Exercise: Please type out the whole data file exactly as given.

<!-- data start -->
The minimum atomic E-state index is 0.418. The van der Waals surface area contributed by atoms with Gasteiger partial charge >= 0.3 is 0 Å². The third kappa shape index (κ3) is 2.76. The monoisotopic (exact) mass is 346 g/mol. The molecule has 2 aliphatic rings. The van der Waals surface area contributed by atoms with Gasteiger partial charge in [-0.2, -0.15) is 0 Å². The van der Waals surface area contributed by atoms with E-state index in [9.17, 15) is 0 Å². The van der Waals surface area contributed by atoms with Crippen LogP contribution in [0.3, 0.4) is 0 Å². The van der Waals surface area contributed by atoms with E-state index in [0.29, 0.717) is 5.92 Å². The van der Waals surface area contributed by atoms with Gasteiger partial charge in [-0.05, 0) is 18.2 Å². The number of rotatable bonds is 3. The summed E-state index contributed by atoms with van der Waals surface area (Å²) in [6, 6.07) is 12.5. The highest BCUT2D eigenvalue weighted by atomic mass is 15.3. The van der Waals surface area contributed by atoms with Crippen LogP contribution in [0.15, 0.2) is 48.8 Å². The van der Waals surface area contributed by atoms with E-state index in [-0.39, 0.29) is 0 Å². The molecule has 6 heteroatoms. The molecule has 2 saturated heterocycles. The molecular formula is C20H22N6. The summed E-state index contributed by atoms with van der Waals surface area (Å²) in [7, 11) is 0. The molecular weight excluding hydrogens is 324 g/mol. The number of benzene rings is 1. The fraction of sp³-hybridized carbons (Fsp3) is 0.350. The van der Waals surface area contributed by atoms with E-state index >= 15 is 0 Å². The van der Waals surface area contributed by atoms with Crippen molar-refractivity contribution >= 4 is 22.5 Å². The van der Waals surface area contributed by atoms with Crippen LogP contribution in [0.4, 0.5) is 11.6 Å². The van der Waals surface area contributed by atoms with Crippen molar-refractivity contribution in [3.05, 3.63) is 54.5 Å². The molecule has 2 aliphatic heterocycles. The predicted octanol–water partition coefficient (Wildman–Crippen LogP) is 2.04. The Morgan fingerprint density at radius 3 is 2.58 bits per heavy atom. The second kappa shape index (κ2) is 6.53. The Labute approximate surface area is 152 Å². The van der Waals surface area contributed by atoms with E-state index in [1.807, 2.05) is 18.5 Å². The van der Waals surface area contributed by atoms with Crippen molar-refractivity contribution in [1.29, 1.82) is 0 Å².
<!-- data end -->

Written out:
The minimum atomic E-state index is 0.418. The van der Waals surface area contributed by atoms with Gasteiger partial charge >= 0.3 is 0 Å². The third kappa shape index (κ3) is 2.76. The monoisotopic (exact) mass is 346 g/mol. The molecule has 2 aliphatic rings. The van der Waals surface area contributed by atoms with Gasteiger partial charge in [-0.2, -0.15) is 0 Å². The van der Waals surface area contributed by atoms with E-state index in [9.17, 15) is 0 Å². The van der Waals surface area contributed by atoms with Crippen LogP contribution in [0.3, 0.4) is 0 Å². The van der Waals surface area contributed by atoms with E-state index in [0.29, 0.717) is 5.92 Å². The van der Waals surface area contributed by atoms with Gasteiger partial charge in [-0.05, 0) is 18.2 Å². The number of rotatable bonds is 3. The summed E-state index contributed by atoms with van der Waals surface area (Å²) in [6, 6.07) is 12.5. The highest BCUT2D eigenvalue weighted by atomic mass is 15.3. The van der Waals surface area contributed by atoms with Crippen LogP contribution in [0.15, 0.2) is 48.8 Å². The van der Waals surface area contributed by atoms with E-state index in [-0.39, 0.29) is 0 Å². The molecule has 6 heteroatoms. The molecule has 2 saturated heterocycles. The molecular formula is C20H22N6. The summed E-state index contributed by atoms with van der Waals surface area (Å²) in [7, 11) is 0. The molecular weight excluding hydrogens is 324 g/mol. The number of benzene rings is 1. The fraction of sp³-hybridized carbons (Fsp3) is 0.350. The van der Waals surface area contributed by atoms with E-state index >= 15 is 0 Å². The van der Waals surface area contributed by atoms with Crippen molar-refractivity contribution >= 4 is 22.5 Å². The van der Waals surface area contributed by atoms with Crippen LogP contribution in [0.4, 0.5) is 11.6 Å². The van der Waals surface area contributed by atoms with Crippen molar-refractivity contribution in [3.05, 3.63) is 54.5 Å². The molecule has 2 aliphatic heterocycles. The predicted octanol–water partition coefficient (Wildman–Crippen LogP) is 2.04. The Morgan fingerprint density at radius 3 is 2.58 bits per heavy atom. The second kappa shape index (κ2) is 6.53. The Labute approximate surface area is 152 Å². The van der Waals surface area contributed by atoms with E-state index in [1.807, 2.05) is 18.5 Å². The van der Waals surface area contributed by atoms with Crippen molar-refractivity contribution in [1.29, 1.82) is 0 Å².